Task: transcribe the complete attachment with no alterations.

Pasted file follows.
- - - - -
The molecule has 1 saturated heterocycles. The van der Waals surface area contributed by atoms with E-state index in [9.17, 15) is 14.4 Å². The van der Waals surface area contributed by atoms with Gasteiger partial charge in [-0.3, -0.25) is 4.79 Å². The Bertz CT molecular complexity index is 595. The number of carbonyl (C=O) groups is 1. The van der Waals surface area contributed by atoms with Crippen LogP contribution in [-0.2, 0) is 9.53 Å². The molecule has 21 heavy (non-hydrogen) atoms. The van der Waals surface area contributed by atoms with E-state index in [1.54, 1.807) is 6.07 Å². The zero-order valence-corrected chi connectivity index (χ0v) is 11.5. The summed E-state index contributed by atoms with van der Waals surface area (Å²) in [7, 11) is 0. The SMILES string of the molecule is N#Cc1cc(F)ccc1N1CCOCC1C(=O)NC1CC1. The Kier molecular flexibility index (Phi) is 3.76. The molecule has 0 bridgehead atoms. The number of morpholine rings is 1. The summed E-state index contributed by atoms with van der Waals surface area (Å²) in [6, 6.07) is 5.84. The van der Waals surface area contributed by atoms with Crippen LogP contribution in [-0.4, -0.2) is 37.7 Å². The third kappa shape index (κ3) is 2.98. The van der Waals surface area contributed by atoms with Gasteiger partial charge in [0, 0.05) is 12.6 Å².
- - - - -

The molecule has 1 saturated heterocycles. The van der Waals surface area contributed by atoms with E-state index in [9.17, 15) is 14.4 Å². The van der Waals surface area contributed by atoms with Gasteiger partial charge in [-0.3, -0.25) is 4.79 Å². The Bertz CT molecular complexity index is 595. The number of carbonyl (C=O) groups is 1. The van der Waals surface area contributed by atoms with Crippen LogP contribution in [-0.2, 0) is 9.53 Å². The molecule has 21 heavy (non-hydrogen) atoms. The van der Waals surface area contributed by atoms with E-state index in [1.54, 1.807) is 6.07 Å². The zero-order valence-corrected chi connectivity index (χ0v) is 11.5. The summed E-state index contributed by atoms with van der Waals surface area (Å²) in [7, 11) is 0. The SMILES string of the molecule is N#Cc1cc(F)ccc1N1CCOCC1C(=O)NC1CC1. The Kier molecular flexibility index (Phi) is 3.76. The molecule has 0 bridgehead atoms. The number of morpholine rings is 1. The summed E-state index contributed by atoms with van der Waals surface area (Å²) in [6, 6.07) is 5.84. The van der Waals surface area contributed by atoms with Crippen LogP contribution in [-0.4, -0.2) is 37.7 Å². The third kappa shape index (κ3) is 2.98. The van der Waals surface area contributed by atoms with Gasteiger partial charge in [0, 0.05) is 12.6 Å².